Fresh from maintaining its one-Michelin-star accolade for the third year running, fine dining establishment Jaan has launched a new summer menu titled “Reinventing British”. True to its name, Jaan’s refreshed repertoire casts a spotlight on British-inspired dishes and ingredients — and steers the restaurant’s culinary focus away from its originally modern French roots.
Bold, innovative and delectable, Chef de Cuisine Kirk Westaway’s latest creations are testament that Jaan’s Michelin star is a well-deserved one. Here’s what you need to try from the new summer menu.
The new repertoire kicks off with an overture of four different snacks. Fish and Chips (bottom right) is Westaway’s spin on the traditional British dish, and comprises a crisp mini tartlet filled with a salty and velvety smooth brandade of cured codfish, capers, salted lemon, and Spanish vinegar. This is topped with a homemade tartar sauce and sprigs of parsley.
Another standout is the Chicken Curry (top right), created in a nod to chicken tikka masala’s role as one of Britain’s national dishes. Minced chicken is melded with garam masala, chilli and a variety of spices such as cumin, cinnamon and turmeric, before being slathered on moreish rice chips alongside dollops of mango chutney and egg yolk purée. Those who can’t take spicy food need not fear, as the snack only carries a faint tinge of heat.
The other two snacks include beetroot meringues (which are light, dreamy and dissolve almost instantly in the mouth) and a mainstay from Jaan’s previous spring menu — buckwheat pancake balls encasing Devon cheddar cheese.
Blue Chipper potato truffle soup
Made with mushrooms, English potatoes, truffle trimmings and truffle juice, this delicious and earthy broth exudes a lovely, intoxicating fragrance. It’s also imbued with a dashi stock created using Scottish kombu flakes sourced from Mara Seaweed, a Scotland-based seaweed producer. Kombu is typically obtained from Japan, where it grows in abundance and is widely used in Japanese cooking. But Westaway deliberately imports his from Scotland, because of its saltier and more intense flavour. “Japanese kombu is great, but to use kombu from the UK is even more special for me, especially with the new focus in my menu,” he says.
Slurp up the soup with its accompanying side of a mini, flaky bread loaf paired with butter from Brue Valley farm in Somerset, UK.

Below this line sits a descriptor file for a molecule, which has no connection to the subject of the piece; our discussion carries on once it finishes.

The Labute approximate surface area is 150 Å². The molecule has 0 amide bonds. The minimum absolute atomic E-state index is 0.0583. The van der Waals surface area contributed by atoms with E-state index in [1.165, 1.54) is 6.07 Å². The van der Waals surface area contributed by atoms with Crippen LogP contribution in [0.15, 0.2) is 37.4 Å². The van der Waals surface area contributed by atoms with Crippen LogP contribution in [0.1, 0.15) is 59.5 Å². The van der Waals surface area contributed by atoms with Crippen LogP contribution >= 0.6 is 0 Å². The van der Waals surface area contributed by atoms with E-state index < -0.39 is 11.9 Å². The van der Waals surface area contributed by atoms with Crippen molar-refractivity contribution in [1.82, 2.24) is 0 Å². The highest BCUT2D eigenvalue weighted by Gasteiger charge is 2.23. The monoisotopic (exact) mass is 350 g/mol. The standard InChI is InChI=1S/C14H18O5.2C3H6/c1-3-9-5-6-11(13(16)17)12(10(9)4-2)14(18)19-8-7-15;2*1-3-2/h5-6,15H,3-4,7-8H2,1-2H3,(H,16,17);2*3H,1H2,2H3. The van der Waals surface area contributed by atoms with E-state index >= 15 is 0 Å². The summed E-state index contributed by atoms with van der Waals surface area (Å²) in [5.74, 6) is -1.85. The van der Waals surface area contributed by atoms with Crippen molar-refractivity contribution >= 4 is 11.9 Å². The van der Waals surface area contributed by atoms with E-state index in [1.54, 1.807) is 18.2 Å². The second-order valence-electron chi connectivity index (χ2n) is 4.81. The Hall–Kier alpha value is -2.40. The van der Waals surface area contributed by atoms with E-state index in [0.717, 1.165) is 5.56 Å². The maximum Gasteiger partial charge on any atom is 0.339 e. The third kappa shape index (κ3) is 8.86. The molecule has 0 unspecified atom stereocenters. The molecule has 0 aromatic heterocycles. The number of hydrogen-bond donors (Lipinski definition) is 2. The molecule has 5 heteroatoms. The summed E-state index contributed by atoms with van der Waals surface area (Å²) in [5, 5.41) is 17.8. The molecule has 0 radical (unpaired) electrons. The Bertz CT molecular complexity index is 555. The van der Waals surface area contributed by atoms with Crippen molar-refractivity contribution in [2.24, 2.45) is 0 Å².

Inarguably the most Instagram-worthy dish on Jaan’s new menu, the English Garden is a gorgeously and painstakingly plated course of over 30 different types of vegetables, flowers, herbs and condiments. Baby yellow carrots stand proudly on the platter, flanked by sugar snap peas and blobs of beetroot puree; while red oxalis leaves are scattered in between slices of cucumber and radish.Black olive sugar, anchovy dressing, and Ardonio olives are also thrown into the mix for a dash of saltiness.
The dish is inspired by Westaway’s childhood memories of growing up near the Devon countryside, where he was constantly surrounded by lush greenery and vibrant flowers. “It reminds me of home and what I did as a kid. I grew up vegetarian and ate organic produce all the time,” he says.
Every bite of the English Garden is packed with a burst of fresh and clean flavours, making it a guilt-free indulgence. The dish even comes with a tiny custom-made watering can containing a Scottish kombu and herb broth, which you can pour over the greens — just like how you’d water your plants.
Scottish langoustine with violin courgette
Plump and succulent, the Scottish langoustine is poached in a vegetable-based blend of coriander seeds, star anise, dried fruits and peppercorns, which envelopes it in aromatic, sweet flavours. It’s matched with a stalk of blanched Italian courgette (a type of summer squash with a similar flavour and texture to zucchini) atop a combination of tangy Amalfi lemon purée and red pepper chutney.
This decadent concoction is rounded off by a risotto of courgette bits with parmesan, butter and vegetable stock, and a splotch of goat’s cheese curd from Neal’s Yard Dairy in England.
Salt marsh lamb
The main course of salt marsh lamb is another winner. Reared at the north coast of Wales, these lambs are left to graze on the marshes close to the sea, which naturally leads to them consuming the salt minerals, sea succulents, grass and flowers in the vicinity. This results in meat that’s tender and not too gamey, with a slightly salty taste profile.
The lamb is enjoyable on its own, but we recommend pairing it with bites of the barbecued aubergine on the side, which is deliciously smokey and adds dimension to the overall flavour. For those with a sweet tooth, the apricot and lemon purée also taste divine with the meat.
Pimm’s in the Park
Inspired by lazy summer afternoons at the park, this cool and refreshing palate cleanser comprises lemon granita resting atop a bed of orange pulp, diced cucumber, lemonade foam, and pomelo infused with Pimm’s — a quintessentially British liqueur. This is presented in a glass bowl, which arrives sitting in a mound of wheatgrass obtained from Jaan’s herb garden, alongside a poem penned by Westaway.
This deconstructed cheesecake dessert features juicy French Gariguette strawberries and strawberry jam on a cheesecake biscuit base. It’s crowned with a scoop of mascarpone sorbet, and embellished with almonds, sour pineberries (a variety of strawberries that’s known for its pale pink, almost white hue) and lemon verbena meringues. Gula melaka is also added to impart pops of natural sweetness.